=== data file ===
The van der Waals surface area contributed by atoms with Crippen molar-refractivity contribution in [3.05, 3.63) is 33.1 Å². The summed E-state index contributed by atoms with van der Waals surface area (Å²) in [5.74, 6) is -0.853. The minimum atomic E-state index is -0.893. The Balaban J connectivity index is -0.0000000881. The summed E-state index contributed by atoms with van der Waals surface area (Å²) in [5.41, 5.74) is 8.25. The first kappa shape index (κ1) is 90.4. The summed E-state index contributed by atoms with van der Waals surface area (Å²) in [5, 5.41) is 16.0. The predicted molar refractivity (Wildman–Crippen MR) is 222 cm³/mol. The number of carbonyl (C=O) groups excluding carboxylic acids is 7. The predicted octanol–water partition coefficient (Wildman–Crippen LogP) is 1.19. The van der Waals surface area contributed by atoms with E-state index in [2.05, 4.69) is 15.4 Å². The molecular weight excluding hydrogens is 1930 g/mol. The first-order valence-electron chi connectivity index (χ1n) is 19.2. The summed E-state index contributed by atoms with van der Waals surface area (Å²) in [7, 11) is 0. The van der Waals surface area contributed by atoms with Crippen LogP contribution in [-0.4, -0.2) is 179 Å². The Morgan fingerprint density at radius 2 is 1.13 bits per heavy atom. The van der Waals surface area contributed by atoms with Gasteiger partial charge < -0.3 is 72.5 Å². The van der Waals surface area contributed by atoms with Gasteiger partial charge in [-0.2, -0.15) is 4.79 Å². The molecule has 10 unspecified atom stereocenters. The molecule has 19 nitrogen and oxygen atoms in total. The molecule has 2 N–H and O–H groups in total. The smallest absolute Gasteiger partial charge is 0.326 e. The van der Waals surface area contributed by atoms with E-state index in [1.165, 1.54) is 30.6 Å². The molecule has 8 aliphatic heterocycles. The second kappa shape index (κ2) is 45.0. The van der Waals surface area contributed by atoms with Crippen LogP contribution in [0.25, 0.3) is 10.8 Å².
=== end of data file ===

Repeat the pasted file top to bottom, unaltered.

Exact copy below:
The van der Waals surface area contributed by atoms with Crippen molar-refractivity contribution in [3.05, 3.63) is 33.1 Å². The summed E-state index contributed by atoms with van der Waals surface area (Å²) in [5.74, 6) is -0.853. The minimum atomic E-state index is -0.893. The Balaban J connectivity index is -0.0000000881. The summed E-state index contributed by atoms with van der Waals surface area (Å²) in [5.41, 5.74) is 8.25. The first kappa shape index (κ1) is 90.4. The summed E-state index contributed by atoms with van der Waals surface area (Å²) in [5, 5.41) is 16.0. The predicted molar refractivity (Wildman–Crippen MR) is 222 cm³/mol. The number of carbonyl (C=O) groups excluding carboxylic acids is 7. The predicted octanol–water partition coefficient (Wildman–Crippen LogP) is 1.19. The van der Waals surface area contributed by atoms with E-state index in [2.05, 4.69) is 15.4 Å². The molecular weight excluding hydrogens is 1930 g/mol. The first-order valence-electron chi connectivity index (χ1n) is 19.2. The summed E-state index contributed by atoms with van der Waals surface area (Å²) in [7, 11) is 0. The van der Waals surface area contributed by atoms with Crippen LogP contribution in [-0.4, -0.2) is 179 Å². The Morgan fingerprint density at radius 2 is 1.13 bits per heavy atom. The van der Waals surface area contributed by atoms with Gasteiger partial charge < -0.3 is 72.5 Å². The van der Waals surface area contributed by atoms with Gasteiger partial charge in [-0.2, -0.15) is 4.79 Å². The molecule has 10 unspecified atom stereocenters. The molecule has 19 nitrogen and oxygen atoms in total. The molecule has 2 N–H and O–H groups in total. The smallest absolute Gasteiger partial charge is 0.326 e. The van der Waals surface area contributed by atoms with E-state index in [1.165, 1.54) is 30.6 Å². The molecule has 8 aliphatic heterocycles. The second kappa shape index (κ2) is 45.0. The van der Waals surface area contributed by atoms with Crippen LogP contribution in [0.25, 0.3) is 10.8 Å².